Tuesday, July 03, 2007

Piece by Daniel Pearl's father

Very sad and many truthful words from a grieving father. Article here (New Republic).

The thesis: Moral Relativism died with Daniel Pearl's murder.

The beginning is very intriguing:

I used to believe that the world essentially divided into two types of people: those who were broadly tolerant; and those who felt threatened by differences. If only the forces of tolerance could win out over the forces of intolerance, I reasoned, the world might finally know some measure of peace.

But there was a problem with my theory, and it was never clearer than in a conversation I once had with a Pakistani friend who told me that he loathed people like President Bush who insisted on dividing the world into "us" and "them." My friend, of course, was taking an innocent stand against intolerance, and did not realize that, in so doing, he was in fact dividing the world into "us" and "them," falling straight into the camp of people he loathed.

I think this is such a key point to stress: judgment (of action and attitude) is inherent in discussion, dialogue, and thinking. There are degrees of tolerance that should be emphasized, but tolerance as an absolute is self-defeating. The world is always us and them, but it can be us and them and them and them and those.....

Judea Pearl, the father, takes some issue--though he is thoughtful and respectful--with the movie about his son, claiming that it blurs the lines between say the murder of his innocent son and the prisoners in Gitmo.

I see what he means. How it can play into the hands of what jihadis want. But at the same point I don't think our decisions should be dictated always by what they will think or do. It should be weighed and not lightly brushed aside, no doubt, but we still have to be able to criticize our own actions and positions. Otherwise we do in fact become them. They having no self-criticism. Not relativism, not self-loathing, and naivety about the evil of them. But neither letting ourselves off the hook.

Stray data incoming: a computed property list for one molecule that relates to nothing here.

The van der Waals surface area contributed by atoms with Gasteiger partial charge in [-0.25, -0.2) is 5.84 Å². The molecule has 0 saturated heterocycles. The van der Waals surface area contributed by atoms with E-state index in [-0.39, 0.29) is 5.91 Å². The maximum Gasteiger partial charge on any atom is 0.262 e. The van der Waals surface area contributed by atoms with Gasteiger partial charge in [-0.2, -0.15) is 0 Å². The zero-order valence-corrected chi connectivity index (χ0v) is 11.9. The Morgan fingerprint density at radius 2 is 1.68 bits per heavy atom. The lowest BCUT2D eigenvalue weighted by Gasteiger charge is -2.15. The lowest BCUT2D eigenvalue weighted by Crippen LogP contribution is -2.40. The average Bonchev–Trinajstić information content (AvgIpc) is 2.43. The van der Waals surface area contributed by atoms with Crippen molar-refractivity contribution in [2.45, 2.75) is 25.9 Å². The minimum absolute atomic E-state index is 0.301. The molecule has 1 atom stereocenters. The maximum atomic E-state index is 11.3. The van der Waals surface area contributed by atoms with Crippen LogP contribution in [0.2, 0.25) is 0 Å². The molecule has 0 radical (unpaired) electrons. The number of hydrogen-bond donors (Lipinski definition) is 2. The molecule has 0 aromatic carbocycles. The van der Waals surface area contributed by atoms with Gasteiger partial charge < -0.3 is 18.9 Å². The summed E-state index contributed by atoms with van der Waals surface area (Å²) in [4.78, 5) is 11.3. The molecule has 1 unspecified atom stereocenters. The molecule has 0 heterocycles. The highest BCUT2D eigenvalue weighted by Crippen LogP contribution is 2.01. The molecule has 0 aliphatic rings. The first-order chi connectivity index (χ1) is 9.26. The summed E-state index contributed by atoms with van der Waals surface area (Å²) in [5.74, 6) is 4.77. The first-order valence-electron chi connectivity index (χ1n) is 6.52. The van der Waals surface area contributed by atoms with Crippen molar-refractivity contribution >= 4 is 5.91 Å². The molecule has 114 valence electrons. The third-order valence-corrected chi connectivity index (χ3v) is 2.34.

I'm distinctly not saying something like this (Pearl right on on this point):
Indeed, following an advance screening of A Mighty Heart, a panelist representing the Council on American-Islamic Relations reportedly said, "We need to end the culture of bombs, torture, occupation, and violence. This is the message to take from the film." The message that angry youngsters are hearing is unfortunate: All forms of violence are equally evil; therefore, as long as one persists, others should not be ruled out. This is precisely the logic used by Mohammed Siddiqui Khan, one of the London suicide bombers, in his videotape on Al Jazeera. "Your democratically elected government," he told his British countrymen, "continues to perpetrate atrocities against my people ... . [W]e will not stop."
He ends with wise counsel (my italics):
There was a time when drawing moral symmetries between two sides of every conflict was a mark of original thinking. Today, with Western intellectuals overextending two-sidedness to reckless absurdities, it reflects nothing but lazy conformity. What is needed now is for intellectuals, filmmakers, and the rest of us to resist this dangerous trend and draw legitimate distinctions where such distinctions are warranted.


Post a Comment

<< Home